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Space to Reason
Many scholars believe that visual mental imagery plays a key role in reasoning. In Space to Reason, Markus Knauff argues against this view, proposing that visual images are not relevant for reasoning and can even impede the process. He also argues against the claim that human thinking is solely based on abstract symbols and is completely embedded in language. Knauff proposes a third way to think about human reasoning that relies on supramodal spatial layout models, which are more abstract than pictorial images and more concrete than linguistic representations. He argues that these spatial layout models are at the heart of human thought, even thought about nonspatial relations in the world.
For Knauff the visual images that we so often associate with reasoning are only in the foreground of conscious experience. Behind the images, the actual logical work is carried out by reasoning-specific operations on these spatial layout models. Knauff also offers a solution to the problem of indeterminacy in human reasoning, introducing the notion of a preferred layout model, which is one layout model among others that has the best chance of being mentally constructed and thus guides the further process of thought. Knauff's "space to reason" theory covers the functional, the algorithmic, and the implementational level of analysis and is corroborated by psychological experiments, functional brain imaging, and computational modeling.
About the Author
Markus Knauff is Chair of Experimental Psychology and Cognitive Science at the University of Giessen, Germany.
“The strength of this book is that it provides substantial converging evidence...in Knauff's particular domain of research....I was particularly impressed with the computational model discusses in chapter seven....I hope that Markus Knauff eventually writes a sequel to Space to Reason.”—Review of Metaphysics
“The main strength of Knauff’s research program lies in its plurality of methodologies. This results in a coherent picture of the cognitive mechanisms underlying relational reasoning... the book provides a wealth of empirical and theoretical contributions... Space to Reason is certainly going to become the key reference on relational reasoning for the years to come.”—Künstliche Intelligenz
“If you think you use mental 'pictures' to reason, this book puts you straight. Images impede reasoning. The book uses experiments, brain imaging, and the intuitions of a Nobel prize-winning novelist to show that what you rely on are spatial representations. Every psychologist’s bookshelves should make space for Space to Reason.”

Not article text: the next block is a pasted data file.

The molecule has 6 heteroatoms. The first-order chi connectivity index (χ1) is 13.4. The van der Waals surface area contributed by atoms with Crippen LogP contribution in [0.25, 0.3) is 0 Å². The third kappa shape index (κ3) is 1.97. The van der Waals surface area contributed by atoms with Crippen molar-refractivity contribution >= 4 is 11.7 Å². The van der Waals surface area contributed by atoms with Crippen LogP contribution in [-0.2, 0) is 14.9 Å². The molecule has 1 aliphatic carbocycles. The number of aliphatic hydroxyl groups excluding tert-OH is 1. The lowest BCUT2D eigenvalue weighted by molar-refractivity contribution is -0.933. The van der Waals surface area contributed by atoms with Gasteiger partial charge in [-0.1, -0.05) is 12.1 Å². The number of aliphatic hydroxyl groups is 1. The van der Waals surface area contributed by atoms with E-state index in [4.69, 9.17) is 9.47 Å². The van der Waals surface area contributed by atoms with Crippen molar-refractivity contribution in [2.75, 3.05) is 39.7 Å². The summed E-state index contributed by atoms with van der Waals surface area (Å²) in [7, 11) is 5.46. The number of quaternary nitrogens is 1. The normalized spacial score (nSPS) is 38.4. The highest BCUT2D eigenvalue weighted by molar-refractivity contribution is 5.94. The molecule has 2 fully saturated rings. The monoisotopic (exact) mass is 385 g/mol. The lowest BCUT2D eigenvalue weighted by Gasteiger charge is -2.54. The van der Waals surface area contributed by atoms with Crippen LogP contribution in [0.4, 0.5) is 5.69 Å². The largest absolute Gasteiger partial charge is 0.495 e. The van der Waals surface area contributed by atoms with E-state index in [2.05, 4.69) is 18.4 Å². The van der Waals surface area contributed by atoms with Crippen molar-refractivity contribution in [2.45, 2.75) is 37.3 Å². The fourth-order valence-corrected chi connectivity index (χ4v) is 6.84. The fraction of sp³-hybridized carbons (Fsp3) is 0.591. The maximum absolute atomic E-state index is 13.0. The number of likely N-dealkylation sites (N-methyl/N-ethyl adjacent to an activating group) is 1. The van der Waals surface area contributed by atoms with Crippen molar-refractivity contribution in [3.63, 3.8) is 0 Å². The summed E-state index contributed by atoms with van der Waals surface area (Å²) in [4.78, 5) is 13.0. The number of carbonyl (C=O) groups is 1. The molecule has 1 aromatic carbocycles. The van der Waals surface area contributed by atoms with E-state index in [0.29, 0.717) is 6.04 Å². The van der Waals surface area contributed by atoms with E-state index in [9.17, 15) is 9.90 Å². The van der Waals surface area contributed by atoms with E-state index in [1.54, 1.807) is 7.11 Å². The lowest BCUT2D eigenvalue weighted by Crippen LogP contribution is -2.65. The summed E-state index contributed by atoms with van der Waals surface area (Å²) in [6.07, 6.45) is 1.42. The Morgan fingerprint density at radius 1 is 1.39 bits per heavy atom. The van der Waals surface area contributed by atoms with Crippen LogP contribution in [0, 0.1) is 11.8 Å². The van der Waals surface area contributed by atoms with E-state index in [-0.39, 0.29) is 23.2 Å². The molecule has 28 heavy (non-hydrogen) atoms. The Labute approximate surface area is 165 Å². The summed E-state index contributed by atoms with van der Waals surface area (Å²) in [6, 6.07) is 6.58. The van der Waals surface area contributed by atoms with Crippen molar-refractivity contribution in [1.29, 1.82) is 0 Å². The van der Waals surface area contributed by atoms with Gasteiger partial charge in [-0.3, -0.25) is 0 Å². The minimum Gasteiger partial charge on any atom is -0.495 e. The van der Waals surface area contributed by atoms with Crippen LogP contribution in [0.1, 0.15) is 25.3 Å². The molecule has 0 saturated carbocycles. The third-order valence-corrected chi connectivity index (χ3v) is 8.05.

—Philip Johnson-Laird, Stuart Professor of Psychology, Emeritus, Princeton University
“Markus Knauff presents and analyzes core questions of human thinking in a clear and enjoyable way. He discusses highly controversial issues of cognitive science and points out implications from research of several disciplines that establish a solid basis for future research. This book is a must for everyone interested in cognitive science, the imagery debate, spatial cognition, and human reasoning.”
—Christian Freksa, Cognitive Systems, University of Bremen
“Markus Knauff marshals an artful combination of behavioral, neural, and computational evidence to analyze the interactions of visual and spatial representations in reasoning. This novel contribution will be interesting to anyone concerned with mental imagery or spatial cognition.”
—Kenneth Forbus, Northwestern University
“Markus Knauff provides clear evidence and an engaging, scholarly argument that spatial reasoning is at the center of human thought in this excellent, comprehensive, and original contribution to our understanding of spatial imagination and the rational mind.”
—Ruth Byrne, Professor of Cognitive Science, Trinity College Dublin, University of Dublin
“Space to Reason offers a creative and compelling analysis of the role of spatial representations in human reasoning, one that is based on scientific evidence and grounded in research-based theory. Within the context of human reason tasks, Markus Knauff builds the case for a distinction between visual images (which can impede reasoning) and spatial representations (which can aid reasoning). If you are interested in understanding how people use their imagination in reasoning, this book belongs on your bookshelf.”
—Richard E. Mayer, Professor of Psychology, University of California, Santa Barbara, and author of Multimedia Learning: Second Edition